New East Digital Archive

A change in perspective: the new landscape of Russia’s art galleries

A change in perspective: the new landscape of Russia's art galleries

The closure of a handful of established galleries last year has opened the way for a new generation of art spaces

22 April 2013

Everything in Moscow is on an epic scale. The roads, the metro stations, the apartment blocks and the size of the population. Even the art galleries are usually huge spaces based in former factories and abandoned warehouses. In many cases such projects are non-commercial enterprises backed by oligarchs or the state. The Garage Centre for Contemporary Culture, set up by Dasha Zhukova, billionaire Roman Abramovich’s girlfriend, is a good example. If it wasn’t for his money, it’s unlikely the project would have ever gotten off the ground.

I expect something similar of Gallery 21, a space dedicated to young Russian artists that opened in 2010. But as I enter the building I’m prompted to make a swift reassessment. The gallery is made up of just three small square rooms and rather than a converted industrial space, they are situated within an elegant 19th-century building, formally a communal flat during the Soviet era. I am here to meet its founder, Ksenia Podoynitsyna, who is attempting to redefine the concept of exhibiting contemporary Russian art.

“21 is the average age of our artists. They are both young with new ideas and energy but mature enough to have developed into quality artists”

Podoynitsyna has a degree in finance from the prestigious Plekhanov University of Economics. She also has a master’s degrees from business schools in Dresden, Paris and Berlin and used to work as an investment banker in London. So the fact that she is now running her own gallery, which she started at the age of 23, rather than working in finance is intriguing. When Podoynitsyna went to Moscow to renew her British visa after two years in London, she made the decision not to return. “I liked my time in London,” she says. “It was a great experience, very challenging. But it was not for me. I wanted to make an impact. I really believe contemporary art can help Russia.”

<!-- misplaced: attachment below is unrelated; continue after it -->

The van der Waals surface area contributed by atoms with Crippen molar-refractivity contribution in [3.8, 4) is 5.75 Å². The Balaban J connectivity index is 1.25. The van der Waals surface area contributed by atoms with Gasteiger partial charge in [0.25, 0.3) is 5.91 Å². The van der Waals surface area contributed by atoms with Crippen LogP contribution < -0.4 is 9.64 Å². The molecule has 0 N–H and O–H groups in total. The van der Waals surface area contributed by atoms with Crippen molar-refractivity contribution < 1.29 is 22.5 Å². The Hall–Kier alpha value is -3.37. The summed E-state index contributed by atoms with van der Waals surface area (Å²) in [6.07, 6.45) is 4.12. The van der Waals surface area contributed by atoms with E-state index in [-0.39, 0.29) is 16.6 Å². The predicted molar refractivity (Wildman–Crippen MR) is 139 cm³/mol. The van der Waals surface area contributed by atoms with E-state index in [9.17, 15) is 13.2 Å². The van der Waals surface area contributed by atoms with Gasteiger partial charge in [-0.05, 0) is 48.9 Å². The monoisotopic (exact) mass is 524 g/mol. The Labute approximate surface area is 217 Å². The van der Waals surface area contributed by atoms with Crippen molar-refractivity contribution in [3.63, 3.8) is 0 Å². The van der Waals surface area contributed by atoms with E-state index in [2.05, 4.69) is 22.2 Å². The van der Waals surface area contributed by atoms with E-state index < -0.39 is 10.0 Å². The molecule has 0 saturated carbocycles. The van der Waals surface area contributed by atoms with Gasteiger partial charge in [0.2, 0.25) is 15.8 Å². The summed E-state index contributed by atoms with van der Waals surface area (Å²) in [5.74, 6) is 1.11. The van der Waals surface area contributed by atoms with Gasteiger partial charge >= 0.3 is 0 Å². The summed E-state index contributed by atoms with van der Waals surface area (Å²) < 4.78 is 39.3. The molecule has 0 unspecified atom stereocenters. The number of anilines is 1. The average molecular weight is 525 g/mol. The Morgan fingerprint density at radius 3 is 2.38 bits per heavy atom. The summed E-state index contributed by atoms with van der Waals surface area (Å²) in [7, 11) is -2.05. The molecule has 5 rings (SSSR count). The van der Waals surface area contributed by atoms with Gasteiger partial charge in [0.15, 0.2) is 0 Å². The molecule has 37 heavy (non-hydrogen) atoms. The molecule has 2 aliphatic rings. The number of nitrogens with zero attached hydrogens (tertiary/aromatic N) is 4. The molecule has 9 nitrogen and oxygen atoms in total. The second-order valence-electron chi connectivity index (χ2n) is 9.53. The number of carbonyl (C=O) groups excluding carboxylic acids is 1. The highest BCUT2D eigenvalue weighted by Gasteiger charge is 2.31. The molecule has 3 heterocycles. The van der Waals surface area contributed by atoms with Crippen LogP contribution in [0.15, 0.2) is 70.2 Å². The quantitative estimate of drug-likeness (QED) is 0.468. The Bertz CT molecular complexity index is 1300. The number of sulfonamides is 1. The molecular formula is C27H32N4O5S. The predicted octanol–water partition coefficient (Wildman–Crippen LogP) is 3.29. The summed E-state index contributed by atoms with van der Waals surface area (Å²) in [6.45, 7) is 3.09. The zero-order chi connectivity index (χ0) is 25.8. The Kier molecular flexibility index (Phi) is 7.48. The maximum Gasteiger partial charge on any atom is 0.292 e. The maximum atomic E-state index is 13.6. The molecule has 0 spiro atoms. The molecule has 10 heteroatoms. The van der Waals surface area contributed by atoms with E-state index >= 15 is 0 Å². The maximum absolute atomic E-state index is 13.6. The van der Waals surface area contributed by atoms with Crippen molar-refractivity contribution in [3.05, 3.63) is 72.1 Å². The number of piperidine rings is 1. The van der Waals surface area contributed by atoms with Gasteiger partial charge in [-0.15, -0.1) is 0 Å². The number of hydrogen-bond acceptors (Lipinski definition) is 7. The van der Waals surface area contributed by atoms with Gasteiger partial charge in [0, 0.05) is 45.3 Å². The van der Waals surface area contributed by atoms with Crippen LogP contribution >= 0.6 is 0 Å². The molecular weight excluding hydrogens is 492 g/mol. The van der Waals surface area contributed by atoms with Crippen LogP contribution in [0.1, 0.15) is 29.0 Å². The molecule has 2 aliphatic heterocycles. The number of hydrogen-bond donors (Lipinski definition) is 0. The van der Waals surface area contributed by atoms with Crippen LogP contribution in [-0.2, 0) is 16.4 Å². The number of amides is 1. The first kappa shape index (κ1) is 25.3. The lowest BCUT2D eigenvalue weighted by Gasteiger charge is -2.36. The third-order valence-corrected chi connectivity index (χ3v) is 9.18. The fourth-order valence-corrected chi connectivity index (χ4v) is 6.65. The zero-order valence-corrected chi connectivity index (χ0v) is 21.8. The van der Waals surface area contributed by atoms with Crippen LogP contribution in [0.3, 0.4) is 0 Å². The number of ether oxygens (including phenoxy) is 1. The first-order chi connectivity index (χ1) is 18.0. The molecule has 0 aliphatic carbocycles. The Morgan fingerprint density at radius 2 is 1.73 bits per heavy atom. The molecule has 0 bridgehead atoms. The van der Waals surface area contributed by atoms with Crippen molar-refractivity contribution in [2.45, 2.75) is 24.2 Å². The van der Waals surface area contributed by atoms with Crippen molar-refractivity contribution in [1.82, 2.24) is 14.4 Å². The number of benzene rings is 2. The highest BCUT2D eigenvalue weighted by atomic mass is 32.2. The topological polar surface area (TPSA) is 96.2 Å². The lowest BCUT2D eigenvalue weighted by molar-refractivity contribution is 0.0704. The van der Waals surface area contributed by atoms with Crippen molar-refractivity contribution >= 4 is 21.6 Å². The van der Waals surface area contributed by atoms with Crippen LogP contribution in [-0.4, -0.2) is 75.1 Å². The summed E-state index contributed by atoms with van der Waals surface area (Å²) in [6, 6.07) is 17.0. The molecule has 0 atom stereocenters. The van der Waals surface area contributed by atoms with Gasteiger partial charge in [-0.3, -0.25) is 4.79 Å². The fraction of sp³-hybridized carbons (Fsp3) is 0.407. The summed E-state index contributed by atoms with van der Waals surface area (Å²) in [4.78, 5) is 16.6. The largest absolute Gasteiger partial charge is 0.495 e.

Instead, she poured her savings — roughly £15,000 — into opening Gallery 21. “I didn’t really want to move back to Russia. I’m still getting used to the mentality here and the people in Moscow but I felt that I had found a gap in the market,” she says. “My partner Stas (Stanislav Uyba) and I understood that there was no space focusing on promoting young Russian artists and that people were getting tired of the established ones. This was a business opportunity I could not miss.” Podoynitsyna’s enthusiasm for the work of younger artists was such that it even became the rationale for the name of her project. “The number 21 is the average age of our artists,” she explains. “An age when they are both young with new ideas and energy but mature enough to have developed into quality artists. It’s a good mix.”

Ksenia Podoynitsyna and Stanislav Uyba, founders of Gallery 21